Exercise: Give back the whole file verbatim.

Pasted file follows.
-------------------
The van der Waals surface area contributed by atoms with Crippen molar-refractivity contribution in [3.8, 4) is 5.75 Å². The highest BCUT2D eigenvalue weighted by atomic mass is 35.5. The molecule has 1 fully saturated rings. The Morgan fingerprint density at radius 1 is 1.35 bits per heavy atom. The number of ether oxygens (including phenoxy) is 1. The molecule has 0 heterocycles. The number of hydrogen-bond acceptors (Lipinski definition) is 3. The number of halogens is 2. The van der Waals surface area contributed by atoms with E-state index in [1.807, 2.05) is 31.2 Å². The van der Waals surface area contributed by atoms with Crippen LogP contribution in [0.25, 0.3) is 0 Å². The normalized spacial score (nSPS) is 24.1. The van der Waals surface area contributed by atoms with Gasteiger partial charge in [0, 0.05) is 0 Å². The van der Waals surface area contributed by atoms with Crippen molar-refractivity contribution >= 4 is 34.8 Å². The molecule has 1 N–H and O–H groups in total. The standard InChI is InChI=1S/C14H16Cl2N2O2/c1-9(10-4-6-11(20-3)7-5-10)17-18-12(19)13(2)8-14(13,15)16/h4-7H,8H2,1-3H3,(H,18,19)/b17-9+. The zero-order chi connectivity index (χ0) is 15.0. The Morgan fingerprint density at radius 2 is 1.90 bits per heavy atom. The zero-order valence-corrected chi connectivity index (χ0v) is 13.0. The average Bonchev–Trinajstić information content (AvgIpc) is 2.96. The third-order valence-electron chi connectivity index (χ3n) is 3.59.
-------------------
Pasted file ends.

The van der Waals surface area contributed by atoms with Crippen molar-refractivity contribution in [3.8, 4) is 5.75 Å². The highest BCUT2D eigenvalue weighted by atomic mass is 35.5. The molecule has 1 fully saturated rings. The Morgan fingerprint density at radius 1 is 1.35 bits per heavy atom. The number of ether oxygens (including phenoxy) is 1. The molecule has 0 heterocycles. The number of hydrogen-bond acceptors (Lipinski definition) is 3. The number of halogens is 2. The van der Waals surface area contributed by atoms with E-state index in [1.807, 2.05) is 31.2 Å². The van der Waals surface area contributed by atoms with Crippen LogP contribution in [0.25, 0.3) is 0 Å². The normalized spacial score (nSPS) is 24.1. The van der Waals surface area contributed by atoms with Gasteiger partial charge in [0, 0.05) is 0 Å². The van der Waals surface area contributed by atoms with Crippen molar-refractivity contribution >= 4 is 34.8 Å². The molecule has 1 N–H and O–H groups in total. The standard InChI is InChI=1S/C14H16Cl2N2O2/c1-9(10-4-6-11(20-3)7-5-10)17-18-12(19)13(2)8-14(13,15)16/h4-7H,8H2,1-3H3,(H,18,19)/b17-9+. The zero-order chi connectivity index (χ0) is 15.0. The Morgan fingerprint density at radius 2 is 1.90 bits per heavy atom. The zero-order valence-corrected chi connectivity index (χ0v) is 13.0. The average Bonchev–Trinajstić information content (AvgIpc) is 2.96. The third-order valence-electron chi connectivity index (χ3n) is 3.59.